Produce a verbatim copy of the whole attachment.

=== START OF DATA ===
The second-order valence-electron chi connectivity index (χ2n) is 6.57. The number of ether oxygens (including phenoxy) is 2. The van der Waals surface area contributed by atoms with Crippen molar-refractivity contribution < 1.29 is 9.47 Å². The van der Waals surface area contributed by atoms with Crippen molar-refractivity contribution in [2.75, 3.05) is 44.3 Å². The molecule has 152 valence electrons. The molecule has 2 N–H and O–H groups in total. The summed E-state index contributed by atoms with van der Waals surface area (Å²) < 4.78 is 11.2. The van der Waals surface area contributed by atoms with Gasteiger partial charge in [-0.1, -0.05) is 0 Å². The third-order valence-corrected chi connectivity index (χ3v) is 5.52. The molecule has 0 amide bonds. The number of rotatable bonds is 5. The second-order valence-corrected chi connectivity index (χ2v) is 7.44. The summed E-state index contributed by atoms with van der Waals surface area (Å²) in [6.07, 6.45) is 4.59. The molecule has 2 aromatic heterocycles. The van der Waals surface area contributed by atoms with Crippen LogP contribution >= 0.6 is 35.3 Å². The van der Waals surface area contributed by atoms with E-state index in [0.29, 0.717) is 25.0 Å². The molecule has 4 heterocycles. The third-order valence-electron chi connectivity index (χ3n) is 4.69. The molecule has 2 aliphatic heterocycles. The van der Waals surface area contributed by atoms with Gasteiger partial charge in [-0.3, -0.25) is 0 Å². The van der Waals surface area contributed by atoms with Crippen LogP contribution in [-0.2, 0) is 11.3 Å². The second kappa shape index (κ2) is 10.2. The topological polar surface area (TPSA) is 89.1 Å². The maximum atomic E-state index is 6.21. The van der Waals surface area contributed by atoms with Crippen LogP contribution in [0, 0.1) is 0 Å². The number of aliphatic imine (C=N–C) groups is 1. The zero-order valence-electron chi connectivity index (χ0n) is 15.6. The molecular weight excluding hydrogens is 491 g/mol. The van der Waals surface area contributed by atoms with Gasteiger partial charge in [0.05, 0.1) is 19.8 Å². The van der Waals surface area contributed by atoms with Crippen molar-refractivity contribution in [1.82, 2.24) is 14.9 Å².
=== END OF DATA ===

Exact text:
The second-order valence-electron chi connectivity index (χ2n) is 6.57. The number of ether oxygens (including phenoxy) is 2. The van der Waals surface area contributed by atoms with Crippen molar-refractivity contribution < 1.29 is 9.47 Å². The van der Waals surface area contributed by atoms with Crippen molar-refractivity contribution in [2.75, 3.05) is 44.3 Å². The molecule has 152 valence electrons. The molecule has 2 N–H and O–H groups in total. The summed E-state index contributed by atoms with van der Waals surface area (Å²) < 4.78 is 11.2. The van der Waals surface area contributed by atoms with Gasteiger partial charge in [-0.1, -0.05) is 0 Å². The third-order valence-corrected chi connectivity index (χ3v) is 5.52. The molecule has 0 amide bonds. The number of rotatable bonds is 5. The second-order valence-corrected chi connectivity index (χ2v) is 7.44. The summed E-state index contributed by atoms with van der Waals surface area (Å²) in [6.07, 6.45) is 4.59. The molecule has 2 aromatic heterocycles. The van der Waals surface area contributed by atoms with Crippen LogP contribution >= 0.6 is 35.3 Å². The van der Waals surface area contributed by atoms with E-state index in [0.29, 0.717) is 25.0 Å². The molecule has 4 heterocycles. The third-order valence-electron chi connectivity index (χ3n) is 4.69. The molecule has 2 aliphatic heterocycles. The van der Waals surface area contributed by atoms with Gasteiger partial charge in [-0.3, -0.25) is 0 Å². The van der Waals surface area contributed by atoms with Crippen LogP contribution in [-0.2, 0) is 11.3 Å². The second kappa shape index (κ2) is 10.2. The topological polar surface area (TPSA) is 89.1 Å². The maximum atomic E-state index is 6.21. The van der Waals surface area contributed by atoms with Crippen LogP contribution in [0, 0.1) is 0 Å². The number of aliphatic imine (C=N–C) groups is 1. The zero-order valence-electron chi connectivity index (χ0n) is 15.6. The molecular weight excluding hydrogens is 491 g/mol. The van der Waals surface area contributed by atoms with Gasteiger partial charge in [0.05, 0.1) is 19.8 Å². The van der Waals surface area contributed by atoms with Crippen molar-refractivity contribution in [1.82, 2.24) is 14.9 Å².